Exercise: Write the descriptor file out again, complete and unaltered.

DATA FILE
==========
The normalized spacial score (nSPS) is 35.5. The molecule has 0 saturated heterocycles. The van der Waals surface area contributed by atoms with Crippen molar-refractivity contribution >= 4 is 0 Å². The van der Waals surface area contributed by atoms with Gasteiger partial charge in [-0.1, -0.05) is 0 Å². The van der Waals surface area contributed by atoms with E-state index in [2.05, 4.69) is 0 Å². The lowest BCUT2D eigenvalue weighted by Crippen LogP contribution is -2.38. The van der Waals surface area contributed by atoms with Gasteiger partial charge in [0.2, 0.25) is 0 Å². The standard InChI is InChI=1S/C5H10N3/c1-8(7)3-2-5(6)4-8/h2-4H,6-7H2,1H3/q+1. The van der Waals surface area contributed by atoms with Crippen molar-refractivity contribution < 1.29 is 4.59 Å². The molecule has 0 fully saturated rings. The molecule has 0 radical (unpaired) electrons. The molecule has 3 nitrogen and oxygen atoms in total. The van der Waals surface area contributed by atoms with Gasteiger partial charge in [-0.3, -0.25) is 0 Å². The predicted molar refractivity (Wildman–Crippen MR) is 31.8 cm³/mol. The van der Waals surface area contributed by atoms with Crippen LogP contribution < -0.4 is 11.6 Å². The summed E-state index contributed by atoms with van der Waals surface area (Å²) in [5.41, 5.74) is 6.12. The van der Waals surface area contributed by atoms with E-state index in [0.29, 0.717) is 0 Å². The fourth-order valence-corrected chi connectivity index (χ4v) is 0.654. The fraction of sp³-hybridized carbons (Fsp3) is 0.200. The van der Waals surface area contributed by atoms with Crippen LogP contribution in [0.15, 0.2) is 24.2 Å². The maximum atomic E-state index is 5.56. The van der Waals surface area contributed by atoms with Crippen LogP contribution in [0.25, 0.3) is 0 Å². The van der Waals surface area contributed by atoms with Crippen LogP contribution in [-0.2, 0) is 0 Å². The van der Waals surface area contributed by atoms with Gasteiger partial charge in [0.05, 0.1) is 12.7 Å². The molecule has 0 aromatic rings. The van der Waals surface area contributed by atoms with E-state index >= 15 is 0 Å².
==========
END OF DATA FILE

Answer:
The normalized spacial score (nSPS) is 35.5. The molecule has 0 saturated heterocycles. The van der Waals surface area contributed by atoms with Crippen molar-refractivity contribution >= 4 is 0 Å². The van der Waals surface area contributed by atoms with Gasteiger partial charge in [-0.1, -0.05) is 0 Å². The van der Waals surface area contributed by atoms with E-state index in [2.05, 4.69) is 0 Å². The lowest BCUT2D eigenvalue weighted by Crippen LogP contribution is -2.38. The van der Waals surface area contributed by atoms with Gasteiger partial charge in [0.2, 0.25) is 0 Å². The standard InChI is InChI=1S/C5H10N3/c1-8(7)3-2-5(6)4-8/h2-4H,6-7H2,1H3/q+1. The van der Waals surface area contributed by atoms with Crippen molar-refractivity contribution < 1.29 is 4.59 Å². The molecule has 0 fully saturated rings. The molecule has 0 radical (unpaired) electrons. The molecule has 3 nitrogen and oxygen atoms in total. The van der Waals surface area contributed by atoms with Gasteiger partial charge in [-0.3, -0.25) is 0 Å². The predicted molar refractivity (Wildman–Crippen MR) is 31.8 cm³/mol. The van der Waals surface area contributed by atoms with Crippen LogP contribution < -0.4 is 11.6 Å². The summed E-state index contributed by atoms with van der Waals surface area (Å²) in [5.41, 5.74) is 6.12. The van der Waals surface area contributed by atoms with E-state index in [0.29, 0.717) is 0 Å². The fourth-order valence-corrected chi connectivity index (χ4v) is 0.654. The fraction of sp³-hybridized carbons (Fsp3) is 0.200. The van der Waals surface area contributed by atoms with Crippen LogP contribution in [0.15, 0.2) is 24.2 Å². The maximum atomic E-state index is 5.56. The van der Waals surface area contributed by atoms with Crippen LogP contribution in [0.25, 0.3) is 0 Å². The van der Waals surface area contributed by atoms with Crippen LogP contribution in [-0.2, 0) is 0 Å². The van der Waals surface area contributed by atoms with Gasteiger partial charge in [0.05, 0.1) is 12.7 Å². The molecule has 0 aromatic rings. The van der Waals surface area contributed by atoms with E-state index >= 15 is 0 Å².